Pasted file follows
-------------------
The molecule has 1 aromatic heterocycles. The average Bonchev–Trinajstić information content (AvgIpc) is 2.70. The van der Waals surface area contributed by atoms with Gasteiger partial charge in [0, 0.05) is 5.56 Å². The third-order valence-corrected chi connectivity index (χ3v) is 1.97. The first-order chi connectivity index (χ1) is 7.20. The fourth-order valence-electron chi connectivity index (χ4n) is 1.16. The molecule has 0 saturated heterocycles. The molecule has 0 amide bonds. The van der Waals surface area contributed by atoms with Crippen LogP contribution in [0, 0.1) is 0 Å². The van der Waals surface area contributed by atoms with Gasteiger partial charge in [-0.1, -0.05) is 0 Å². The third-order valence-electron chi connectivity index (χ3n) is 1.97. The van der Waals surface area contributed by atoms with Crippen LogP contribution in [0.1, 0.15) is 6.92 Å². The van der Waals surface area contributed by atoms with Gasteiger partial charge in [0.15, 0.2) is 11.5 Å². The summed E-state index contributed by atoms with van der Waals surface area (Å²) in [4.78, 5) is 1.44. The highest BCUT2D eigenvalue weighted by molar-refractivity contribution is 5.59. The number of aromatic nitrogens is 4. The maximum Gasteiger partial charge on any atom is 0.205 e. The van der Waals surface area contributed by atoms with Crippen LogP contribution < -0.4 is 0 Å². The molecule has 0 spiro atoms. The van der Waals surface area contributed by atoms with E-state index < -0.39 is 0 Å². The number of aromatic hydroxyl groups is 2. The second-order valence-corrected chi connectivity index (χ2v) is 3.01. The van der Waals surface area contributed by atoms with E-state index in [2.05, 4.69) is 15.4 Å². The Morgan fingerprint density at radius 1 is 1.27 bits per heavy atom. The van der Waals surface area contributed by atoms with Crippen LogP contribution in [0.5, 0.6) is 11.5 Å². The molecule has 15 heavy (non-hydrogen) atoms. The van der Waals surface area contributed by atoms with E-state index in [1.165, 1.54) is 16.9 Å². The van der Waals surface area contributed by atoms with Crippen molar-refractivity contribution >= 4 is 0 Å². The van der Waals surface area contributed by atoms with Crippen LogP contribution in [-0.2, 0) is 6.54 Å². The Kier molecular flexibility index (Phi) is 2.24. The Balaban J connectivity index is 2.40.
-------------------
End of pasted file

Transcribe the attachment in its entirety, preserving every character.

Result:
The molecule has 1 aromatic heterocycles. The average Bonchev–Trinajstić information content (AvgIpc) is 2.70. The van der Waals surface area contributed by atoms with Gasteiger partial charge in [0, 0.05) is 5.56 Å². The third-order valence-corrected chi connectivity index (χ3v) is 1.97. The first-order chi connectivity index (χ1) is 7.20. The fourth-order valence-electron chi connectivity index (χ4n) is 1.16. The molecule has 0 saturated heterocycles. The molecule has 0 amide bonds. The van der Waals surface area contributed by atoms with Crippen LogP contribution in [0, 0.1) is 0 Å². The van der Waals surface area contributed by atoms with Gasteiger partial charge in [-0.1, -0.05) is 0 Å². The third-order valence-electron chi connectivity index (χ3n) is 1.97. The van der Waals surface area contributed by atoms with Crippen LogP contribution in [0.1, 0.15) is 6.92 Å². The van der Waals surface area contributed by atoms with Gasteiger partial charge in [0.15, 0.2) is 11.5 Å². The summed E-state index contributed by atoms with van der Waals surface area (Å²) in [4.78, 5) is 1.44. The highest BCUT2D eigenvalue weighted by molar-refractivity contribution is 5.59. The number of aromatic nitrogens is 4. The maximum Gasteiger partial charge on any atom is 0.205 e. The van der Waals surface area contributed by atoms with Crippen LogP contribution < -0.4 is 0 Å². The molecule has 0 spiro atoms. The van der Waals surface area contributed by atoms with E-state index < -0.39 is 0 Å². The number of aromatic hydroxyl groups is 2. The second-order valence-corrected chi connectivity index (χ2v) is 3.01. The van der Waals surface area contributed by atoms with E-state index in [2.05, 4.69) is 15.4 Å². The Morgan fingerprint density at radius 1 is 1.27 bits per heavy atom. The van der Waals surface area contributed by atoms with Crippen LogP contribution in [0.5, 0.6) is 11.5 Å². The molecule has 15 heavy (non-hydrogen) atoms. The van der Waals surface area contributed by atoms with E-state index in [1.165, 1.54) is 16.9 Å². The van der Waals surface area contributed by atoms with Crippen molar-refractivity contribution >= 4 is 0 Å². The van der Waals surface area contributed by atoms with Crippen LogP contribution in [-0.2, 0) is 6.54 Å². The Kier molecular flexibility index (Phi) is 2.24. The Balaban J connectivity index is 2.40.